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Last Updated: Friday, 20 June, 2003, 00:01 GMT 01:01 UK
Stroke risk 'determined in womb'
Stroke patient
The researchers looked at stroke incidence across the UK
A person's risk of having a stroke as an adult could be determined when they are in the womb, researchers have suggested.

US scientists say malnourished mothers may be to blame.

They were looking for an explanation as to why people living in some areas, such as the north of England and Wales or the south-east of America have a higher stroke risk.

The difference between those and other areas cannot be explained by lifestyle habits, such as smoking.

Poor growth

Doctors from the University of Southampton in the UK and the Medical University of South Carolina looked at the geographic distribution of stroke in England and Wales between 1968 and 1978.

They then looked at the rates of maternal and newborn deaths more than 50 years earlier, between 1911 and 1925, which was about the time the stroke patients were born.

The evidence is that the biological features of stroke originate in the world stroke patients came from rather than the world they entered when they were born
Dr David Barker, University of Southampton
The researchers also calculated average height in different parts of the country, and estimated the risk of stroke according to birth place.

If adults are short, it can be a marker of poor growth in the womb and poor living standards in childhood.

The researchers found that areas with high death rates from stroke in the 1960s and 1970s also had high maternal and newborn death rates around the turn of the century.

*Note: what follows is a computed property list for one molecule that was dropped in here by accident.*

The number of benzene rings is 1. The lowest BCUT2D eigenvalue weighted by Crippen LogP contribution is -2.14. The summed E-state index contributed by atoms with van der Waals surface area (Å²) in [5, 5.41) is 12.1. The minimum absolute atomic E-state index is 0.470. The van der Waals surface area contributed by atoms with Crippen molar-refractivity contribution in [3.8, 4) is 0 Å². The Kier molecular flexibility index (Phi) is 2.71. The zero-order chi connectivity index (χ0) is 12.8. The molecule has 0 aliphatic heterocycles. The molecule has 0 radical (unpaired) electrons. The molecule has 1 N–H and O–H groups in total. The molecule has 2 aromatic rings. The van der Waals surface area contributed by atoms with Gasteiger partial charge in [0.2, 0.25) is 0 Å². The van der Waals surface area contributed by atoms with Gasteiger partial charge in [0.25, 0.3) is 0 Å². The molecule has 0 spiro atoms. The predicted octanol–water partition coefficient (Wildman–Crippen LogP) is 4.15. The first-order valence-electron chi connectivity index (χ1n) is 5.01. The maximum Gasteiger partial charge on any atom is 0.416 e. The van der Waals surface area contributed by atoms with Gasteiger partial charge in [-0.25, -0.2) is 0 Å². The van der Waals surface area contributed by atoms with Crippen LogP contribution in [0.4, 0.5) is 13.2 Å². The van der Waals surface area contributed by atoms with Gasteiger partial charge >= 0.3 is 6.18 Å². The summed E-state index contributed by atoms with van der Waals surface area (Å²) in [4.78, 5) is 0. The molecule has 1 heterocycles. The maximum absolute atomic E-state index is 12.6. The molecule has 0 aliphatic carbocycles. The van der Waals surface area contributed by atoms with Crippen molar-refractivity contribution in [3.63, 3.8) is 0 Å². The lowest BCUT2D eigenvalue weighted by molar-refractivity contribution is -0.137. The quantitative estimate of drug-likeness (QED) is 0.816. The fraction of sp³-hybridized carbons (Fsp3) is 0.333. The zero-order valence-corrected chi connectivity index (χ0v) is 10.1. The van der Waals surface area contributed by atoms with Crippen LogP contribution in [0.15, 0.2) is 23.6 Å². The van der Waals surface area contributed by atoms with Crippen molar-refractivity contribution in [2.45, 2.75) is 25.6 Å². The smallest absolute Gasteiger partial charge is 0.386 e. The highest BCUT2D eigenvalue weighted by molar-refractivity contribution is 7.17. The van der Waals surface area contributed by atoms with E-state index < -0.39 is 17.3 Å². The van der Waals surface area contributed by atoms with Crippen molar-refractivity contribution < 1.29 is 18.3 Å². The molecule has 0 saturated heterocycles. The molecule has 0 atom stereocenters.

Mothers in those areas at that time tended to be poor, malnourished and in poor general health in general, and often had "poor physiques" marked by short stature. Their infants also had low birth weights.

They say the same pattern is true for the American south-east, which had a similar legacy of rural poverty.

Birthweight

The researchers suggest coronary heart disease and stroke are triggered by responses to malnutrition during foetal life and infancy which cause permanent changes to the body's structure and function in ways that lead to disease in later life.

They also found that children born in areas with high stroke rates continue to have a high risk of stroke even if they move away from the area.

Dr David Barker, from the University of Southampton, said: "Although there is nothing today that characterises places in England and Wales with high rates of stroke, they were characterised by poor living standards in the past."

He added: "The evidence is that the biological features of stroke originate in the world stroke patients came from rather than the world they entered when they were born.

"A person's birthweight predicts his or her stroke risk. People who have strokes tend to have had lower birth weights."

But he said the fact women were eating better and were generally healthier should mean the trend could be halted.

"It is going to take several generations for this effect to wash out.

"The lesson here is that if you prejudice the health of a girl or woman, you prejudice the health of her offspring.

"Stroke risk is not just in the genes. It is about the environment in the womb."

The research is published in Stroke: Journal of the American Heart Association.

In an editorial in the journal, Professor Larry Goldstein, from Duke University Medical Center in Durham, North Carolina, cautioned the data showed an association between maternal nutrition and stroke, but not necessarily a cause.

But he added proactive action would do no harm: "Investment in programmes aimed at optimising maternal health and nutrition may pay dividends in reducing the incidence of stroke in their unborn babies when they reach adulthood."

The research is published in Stroke: Journal of the American Heart Association.


SEE ALSO:
Chiropractic linked to stroke
12 May 03  |  Health


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